When her school decided to hold a robotics afterschool club, students were invited based on TAG status, but anyone could actually attend. So Alex cajoled a friend who was smart, but not TAG identified, into going with her. They showed up for the first meeting, walked in the door, saw they were the only girls and looked at each other. Nope. They didn’t go back. “I looked in that room full of boys and thought, ‘Great, thisagain.’”

 Alex had two really close friends. They read books together, had frequent sleepovers, and shared a lot of interests, except science. Sometimes, her friends would humor her and talk about science fiction she liked or go to the science museum with her. But Alex had learned to ration these episodes. She knew there was a limit to how much her friends wanted to indulge her science interests and she didn’t want to push the bounds of friendship too far. 

 Alex’s frustration with her peers was two-fold. First, she wasn’t getting the recognition she deserved based on her accomplishments. Second, she didn’t have any female peers to share her love of science with. Like Elaine, Alex has supportive parents and teachers who encourage her interest in science, but her ecosystem is weak. It’s missing a cornerstone element, peers who share her interest and recognize her accomplishments.

 When I interviewed them in 2014, Alex and Elaine both enacted signals of a science identity that I call the “expert” girl scientist. Expert-type girls view science as a realm of rigorous study and a mastery. For these girls scientists are people who work very hard the become, well, experts. A major component to being an expert, is being recognized for one’s expertise. Research shows, that in general, girls and women receive less recognition for their scientific accomplishments and in Alex’s case, it’s showing. She has noticed the disparity and it’s frustrating the heck out of her.

 Alex and Elaine are in high school and thriving, but it remains to be seen if science is in their futures. Both are highly motivated learners. They also have lots of options. If Alex doesn’t find peers who share her interest and receive the recognition her accomplishments deserve, there are plenty of other areas of study she can pursue where she will find those missing elements.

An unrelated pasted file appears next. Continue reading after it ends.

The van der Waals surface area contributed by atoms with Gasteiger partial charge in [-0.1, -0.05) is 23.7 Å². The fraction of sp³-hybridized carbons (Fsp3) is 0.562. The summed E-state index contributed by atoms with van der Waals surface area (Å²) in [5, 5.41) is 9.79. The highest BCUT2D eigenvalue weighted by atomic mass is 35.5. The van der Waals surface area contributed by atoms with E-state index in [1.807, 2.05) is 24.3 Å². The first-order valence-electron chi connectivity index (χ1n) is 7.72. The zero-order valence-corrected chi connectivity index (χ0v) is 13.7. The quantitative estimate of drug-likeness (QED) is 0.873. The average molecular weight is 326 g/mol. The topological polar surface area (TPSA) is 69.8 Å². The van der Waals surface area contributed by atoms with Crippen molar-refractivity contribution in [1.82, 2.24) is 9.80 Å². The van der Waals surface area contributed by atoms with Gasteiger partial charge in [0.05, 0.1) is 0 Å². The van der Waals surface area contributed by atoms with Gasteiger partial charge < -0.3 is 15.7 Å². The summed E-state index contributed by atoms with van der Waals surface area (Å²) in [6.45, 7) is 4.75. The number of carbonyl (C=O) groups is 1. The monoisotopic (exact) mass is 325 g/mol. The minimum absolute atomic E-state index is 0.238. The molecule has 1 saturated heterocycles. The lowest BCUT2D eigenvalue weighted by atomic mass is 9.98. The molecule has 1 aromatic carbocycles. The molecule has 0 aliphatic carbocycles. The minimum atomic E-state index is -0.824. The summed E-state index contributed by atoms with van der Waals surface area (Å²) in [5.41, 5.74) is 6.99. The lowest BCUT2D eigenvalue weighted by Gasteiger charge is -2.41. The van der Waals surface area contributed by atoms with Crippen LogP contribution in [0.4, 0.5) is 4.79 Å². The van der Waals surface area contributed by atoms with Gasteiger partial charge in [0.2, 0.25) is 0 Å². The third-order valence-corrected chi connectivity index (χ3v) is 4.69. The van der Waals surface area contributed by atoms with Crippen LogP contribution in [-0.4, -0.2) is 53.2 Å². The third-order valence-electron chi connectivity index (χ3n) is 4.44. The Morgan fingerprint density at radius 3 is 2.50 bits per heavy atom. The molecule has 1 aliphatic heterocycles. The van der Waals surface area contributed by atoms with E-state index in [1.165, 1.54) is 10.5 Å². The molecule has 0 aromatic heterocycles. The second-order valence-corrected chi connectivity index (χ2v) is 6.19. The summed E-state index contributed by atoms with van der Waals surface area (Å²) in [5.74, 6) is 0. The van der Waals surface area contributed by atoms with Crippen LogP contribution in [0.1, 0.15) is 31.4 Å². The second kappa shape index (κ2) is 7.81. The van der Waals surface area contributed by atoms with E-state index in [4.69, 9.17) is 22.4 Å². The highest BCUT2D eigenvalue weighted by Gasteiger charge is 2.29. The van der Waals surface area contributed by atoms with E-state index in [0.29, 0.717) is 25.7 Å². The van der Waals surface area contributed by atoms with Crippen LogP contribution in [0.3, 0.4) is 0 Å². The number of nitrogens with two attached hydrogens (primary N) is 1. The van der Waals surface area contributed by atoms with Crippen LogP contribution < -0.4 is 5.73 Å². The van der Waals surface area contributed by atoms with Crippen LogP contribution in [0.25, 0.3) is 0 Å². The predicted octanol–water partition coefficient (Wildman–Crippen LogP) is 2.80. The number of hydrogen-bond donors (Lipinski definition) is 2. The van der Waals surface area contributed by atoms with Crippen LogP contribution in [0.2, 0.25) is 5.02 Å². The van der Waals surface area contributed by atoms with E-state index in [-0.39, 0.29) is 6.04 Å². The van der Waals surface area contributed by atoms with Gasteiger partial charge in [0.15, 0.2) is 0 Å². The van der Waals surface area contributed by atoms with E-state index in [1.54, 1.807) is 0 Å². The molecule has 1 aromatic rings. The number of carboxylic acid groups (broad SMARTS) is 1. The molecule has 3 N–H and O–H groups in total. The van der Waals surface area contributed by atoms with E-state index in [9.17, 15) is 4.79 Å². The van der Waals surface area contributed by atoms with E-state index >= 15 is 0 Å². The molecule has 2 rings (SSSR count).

Time will tell.

Simplified Identity Formation Theory

Welcome to theory corner! Today’s blog post is addresses identity theory in the context of science motivation. 

Identity, in the psychosocial sense, is the means by which individuals comprehend themselves to be unique and discrete from others but also connected to others through social affiliations. Identity is a balancing act between distinctiveness and affiliation resting on a sense of continuity, or personal narrative..

Erik Erikson (born 1902) was a guy who understood what it is to have identity issues. His parents hid his rather scandalous origins from him for many years [1]. Turns out his father was his adopted father. His mother had been married when she became pregnant with Erik by another (never named) man and fled her home in Denmark for Germany. Erikson who was Jewish also had to deal with anti-semitism from Christian Germans and mockery for his Norse looks (probably inherited from his Danish father) from fellow Jewish children.